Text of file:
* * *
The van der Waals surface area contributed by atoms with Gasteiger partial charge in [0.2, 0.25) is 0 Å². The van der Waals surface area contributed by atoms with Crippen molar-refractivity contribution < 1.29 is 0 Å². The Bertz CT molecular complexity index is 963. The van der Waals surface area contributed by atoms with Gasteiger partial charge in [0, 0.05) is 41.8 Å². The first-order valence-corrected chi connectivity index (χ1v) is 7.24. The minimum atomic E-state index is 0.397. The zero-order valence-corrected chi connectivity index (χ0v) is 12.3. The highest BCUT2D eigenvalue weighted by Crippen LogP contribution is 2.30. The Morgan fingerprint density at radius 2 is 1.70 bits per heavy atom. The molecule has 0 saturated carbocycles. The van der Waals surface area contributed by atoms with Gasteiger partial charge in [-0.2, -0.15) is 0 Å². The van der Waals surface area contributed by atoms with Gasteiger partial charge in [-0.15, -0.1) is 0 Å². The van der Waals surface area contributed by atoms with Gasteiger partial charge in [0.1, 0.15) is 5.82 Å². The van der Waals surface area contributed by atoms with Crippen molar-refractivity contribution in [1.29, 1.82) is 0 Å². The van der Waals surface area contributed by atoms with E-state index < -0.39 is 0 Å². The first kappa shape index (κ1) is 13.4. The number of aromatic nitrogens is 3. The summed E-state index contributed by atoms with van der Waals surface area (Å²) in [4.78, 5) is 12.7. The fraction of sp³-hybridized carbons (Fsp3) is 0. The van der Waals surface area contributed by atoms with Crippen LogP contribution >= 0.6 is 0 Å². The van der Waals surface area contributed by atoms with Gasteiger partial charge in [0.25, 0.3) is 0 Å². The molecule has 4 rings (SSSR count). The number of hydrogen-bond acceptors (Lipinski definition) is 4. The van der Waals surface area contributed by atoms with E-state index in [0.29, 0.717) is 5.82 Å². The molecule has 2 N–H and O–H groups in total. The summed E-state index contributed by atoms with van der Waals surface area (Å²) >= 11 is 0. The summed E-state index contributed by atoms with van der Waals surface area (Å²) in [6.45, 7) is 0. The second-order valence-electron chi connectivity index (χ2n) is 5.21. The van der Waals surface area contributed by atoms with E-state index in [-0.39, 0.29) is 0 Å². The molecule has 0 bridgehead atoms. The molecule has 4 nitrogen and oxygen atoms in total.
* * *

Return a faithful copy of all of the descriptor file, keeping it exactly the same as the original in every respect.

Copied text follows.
The van der Waals surface area contributed by atoms with Gasteiger partial charge in [0.2, 0.25) is 0 Å². The van der Waals surface area contributed by atoms with Crippen molar-refractivity contribution < 1.29 is 0 Å². The Bertz CT molecular complexity index is 963. The van der Waals surface area contributed by atoms with Gasteiger partial charge in [0, 0.05) is 41.8 Å². The first-order valence-corrected chi connectivity index (χ1v) is 7.24. The minimum atomic E-state index is 0.397. The zero-order valence-corrected chi connectivity index (χ0v) is 12.3. The highest BCUT2D eigenvalue weighted by Crippen LogP contribution is 2.30. The Morgan fingerprint density at radius 2 is 1.70 bits per heavy atom. The molecule has 0 saturated carbocycles. The van der Waals surface area contributed by atoms with Gasteiger partial charge in [-0.2, -0.15) is 0 Å². The van der Waals surface area contributed by atoms with Gasteiger partial charge in [-0.15, -0.1) is 0 Å². The van der Waals surface area contributed by atoms with Gasteiger partial charge in [0.1, 0.15) is 5.82 Å². The van der Waals surface area contributed by atoms with Crippen molar-refractivity contribution in [1.29, 1.82) is 0 Å². The van der Waals surface area contributed by atoms with E-state index < -0.39 is 0 Å². The first kappa shape index (κ1) is 13.4. The number of aromatic nitrogens is 3. The summed E-state index contributed by atoms with van der Waals surface area (Å²) in [4.78, 5) is 12.7. The fraction of sp³-hybridized carbons (Fsp3) is 0. The van der Waals surface area contributed by atoms with Crippen LogP contribution >= 0.6 is 0 Å². The van der Waals surface area contributed by atoms with Gasteiger partial charge in [0.25, 0.3) is 0 Å². The molecule has 4 rings (SSSR count). The number of hydrogen-bond acceptors (Lipinski definition) is 4. The van der Waals surface area contributed by atoms with E-state index in [0.29, 0.717) is 5.82 Å². The molecule has 2 N–H and O–H groups in total. The summed E-state index contributed by atoms with van der Waals surface area (Å²) >= 11 is 0. The summed E-state index contributed by atoms with van der Waals surface area (Å²) in [6.45, 7) is 0. The second-order valence-electron chi connectivity index (χ2n) is 5.21. The van der Waals surface area contributed by atoms with E-state index in [-0.39, 0.29) is 0 Å². The molecule has 0 bridgehead atoms. The molecule has 4 nitrogen and oxygen atoms in total.